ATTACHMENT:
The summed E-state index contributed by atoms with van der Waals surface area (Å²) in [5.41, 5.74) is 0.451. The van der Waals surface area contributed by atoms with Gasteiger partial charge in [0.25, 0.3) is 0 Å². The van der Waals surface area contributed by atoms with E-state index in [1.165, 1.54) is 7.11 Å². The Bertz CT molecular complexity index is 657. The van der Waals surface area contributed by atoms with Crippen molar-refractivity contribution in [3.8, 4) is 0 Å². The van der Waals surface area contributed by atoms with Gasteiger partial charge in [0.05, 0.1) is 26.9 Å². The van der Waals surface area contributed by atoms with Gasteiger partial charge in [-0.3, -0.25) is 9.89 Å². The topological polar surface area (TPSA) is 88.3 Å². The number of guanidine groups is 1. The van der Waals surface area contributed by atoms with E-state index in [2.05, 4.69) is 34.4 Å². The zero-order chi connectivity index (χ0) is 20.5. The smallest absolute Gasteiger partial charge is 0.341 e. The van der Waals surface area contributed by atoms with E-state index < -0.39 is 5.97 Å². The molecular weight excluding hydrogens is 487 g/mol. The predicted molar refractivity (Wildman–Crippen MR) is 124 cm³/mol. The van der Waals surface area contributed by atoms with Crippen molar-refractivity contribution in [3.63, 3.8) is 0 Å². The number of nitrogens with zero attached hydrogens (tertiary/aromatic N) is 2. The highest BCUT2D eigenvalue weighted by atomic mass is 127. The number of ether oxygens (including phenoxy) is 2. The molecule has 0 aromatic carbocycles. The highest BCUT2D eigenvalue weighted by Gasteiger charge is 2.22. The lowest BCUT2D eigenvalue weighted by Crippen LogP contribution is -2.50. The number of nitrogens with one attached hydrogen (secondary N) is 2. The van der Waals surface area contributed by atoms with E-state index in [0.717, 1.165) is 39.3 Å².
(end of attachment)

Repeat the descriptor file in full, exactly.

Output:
The summed E-state index contributed by atoms with van der Waals surface area (Å²) in [5.41, 5.74) is 0.451. The van der Waals surface area contributed by atoms with Gasteiger partial charge in [0.25, 0.3) is 0 Å². The van der Waals surface area contributed by atoms with E-state index in [1.165, 1.54) is 7.11 Å². The Bertz CT molecular complexity index is 657. The van der Waals surface area contributed by atoms with Crippen molar-refractivity contribution in [3.8, 4) is 0 Å². The van der Waals surface area contributed by atoms with Gasteiger partial charge in [0.05, 0.1) is 26.9 Å². The van der Waals surface area contributed by atoms with Gasteiger partial charge in [-0.3, -0.25) is 9.89 Å². The topological polar surface area (TPSA) is 88.3 Å². The number of guanidine groups is 1. The van der Waals surface area contributed by atoms with E-state index in [2.05, 4.69) is 34.4 Å². The zero-order chi connectivity index (χ0) is 20.5. The smallest absolute Gasteiger partial charge is 0.341 e. The van der Waals surface area contributed by atoms with E-state index < -0.39 is 5.97 Å². The molecular weight excluding hydrogens is 487 g/mol. The predicted molar refractivity (Wildman–Crippen MR) is 124 cm³/mol. The van der Waals surface area contributed by atoms with Crippen molar-refractivity contribution in [3.63, 3.8) is 0 Å². The number of nitrogens with zero attached hydrogens (tertiary/aromatic N) is 2. The highest BCUT2D eigenvalue weighted by atomic mass is 127. The number of ether oxygens (including phenoxy) is 2. The molecule has 0 aromatic carbocycles. The highest BCUT2D eigenvalue weighted by Gasteiger charge is 2.22. The lowest BCUT2D eigenvalue weighted by Crippen LogP contribution is -2.50. The number of nitrogens with one attached hydrogen (secondary N) is 2. The van der Waals surface area contributed by atoms with E-state index in [0.717, 1.165) is 39.3 Å².